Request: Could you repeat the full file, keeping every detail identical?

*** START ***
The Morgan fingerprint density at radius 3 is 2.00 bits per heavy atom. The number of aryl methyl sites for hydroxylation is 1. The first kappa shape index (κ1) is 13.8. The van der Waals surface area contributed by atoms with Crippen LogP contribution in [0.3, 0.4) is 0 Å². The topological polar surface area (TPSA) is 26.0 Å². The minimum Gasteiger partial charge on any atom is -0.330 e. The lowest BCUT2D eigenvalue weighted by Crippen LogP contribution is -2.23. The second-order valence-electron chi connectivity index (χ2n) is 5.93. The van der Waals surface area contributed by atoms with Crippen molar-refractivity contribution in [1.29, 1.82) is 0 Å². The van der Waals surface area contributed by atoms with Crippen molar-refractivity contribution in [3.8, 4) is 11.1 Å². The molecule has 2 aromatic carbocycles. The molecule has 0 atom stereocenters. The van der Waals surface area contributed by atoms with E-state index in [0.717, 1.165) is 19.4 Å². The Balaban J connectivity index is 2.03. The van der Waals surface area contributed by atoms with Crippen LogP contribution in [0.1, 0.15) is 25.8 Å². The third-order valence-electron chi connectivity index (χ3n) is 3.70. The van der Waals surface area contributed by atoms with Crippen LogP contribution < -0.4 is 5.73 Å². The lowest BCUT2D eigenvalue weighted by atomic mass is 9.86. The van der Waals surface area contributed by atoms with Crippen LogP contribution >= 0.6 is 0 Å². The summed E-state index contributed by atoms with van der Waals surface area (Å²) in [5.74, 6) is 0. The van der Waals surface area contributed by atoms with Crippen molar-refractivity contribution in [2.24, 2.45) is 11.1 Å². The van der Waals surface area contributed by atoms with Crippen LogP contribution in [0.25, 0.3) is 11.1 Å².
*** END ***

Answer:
The Morgan fingerprint density at radius 3 is 2.00 bits per heavy atom. The number of aryl methyl sites for hydroxylation is 1. The first kappa shape index (κ1) is 13.8. The van der Waals surface area contributed by atoms with Crippen LogP contribution in [0.3, 0.4) is 0 Å². The topological polar surface area (TPSA) is 26.0 Å². The minimum Gasteiger partial charge on any atom is -0.330 e. The lowest BCUT2D eigenvalue weighted by Crippen LogP contribution is -2.23. The second-order valence-electron chi connectivity index (χ2n) is 5.93. The van der Waals surface area contributed by atoms with Crippen molar-refractivity contribution in [1.29, 1.82) is 0 Å². The van der Waals surface area contributed by atoms with Crippen molar-refractivity contribution in [3.8, 4) is 11.1 Å². The molecule has 2 aromatic carbocycles. The molecule has 0 atom stereocenters. The van der Waals surface area contributed by atoms with E-state index in [0.717, 1.165) is 19.4 Å². The Balaban J connectivity index is 2.03. The van der Waals surface area contributed by atoms with Crippen LogP contribution in [0.1, 0.15) is 25.8 Å². The third-order valence-electron chi connectivity index (χ3n) is 3.70. The van der Waals surface area contributed by atoms with Crippen LogP contribution < -0.4 is 5.73 Å². The lowest BCUT2D eigenvalue weighted by atomic mass is 9.86. The van der Waals surface area contributed by atoms with Crippen LogP contribution >= 0.6 is 0 Å². The summed E-state index contributed by atoms with van der Waals surface area (Å²) in [5.74, 6) is 0. The van der Waals surface area contributed by atoms with Crippen molar-refractivity contribution in [2.24, 2.45) is 11.1 Å². The van der Waals surface area contributed by atoms with Crippen LogP contribution in [0.25, 0.3) is 11.1 Å².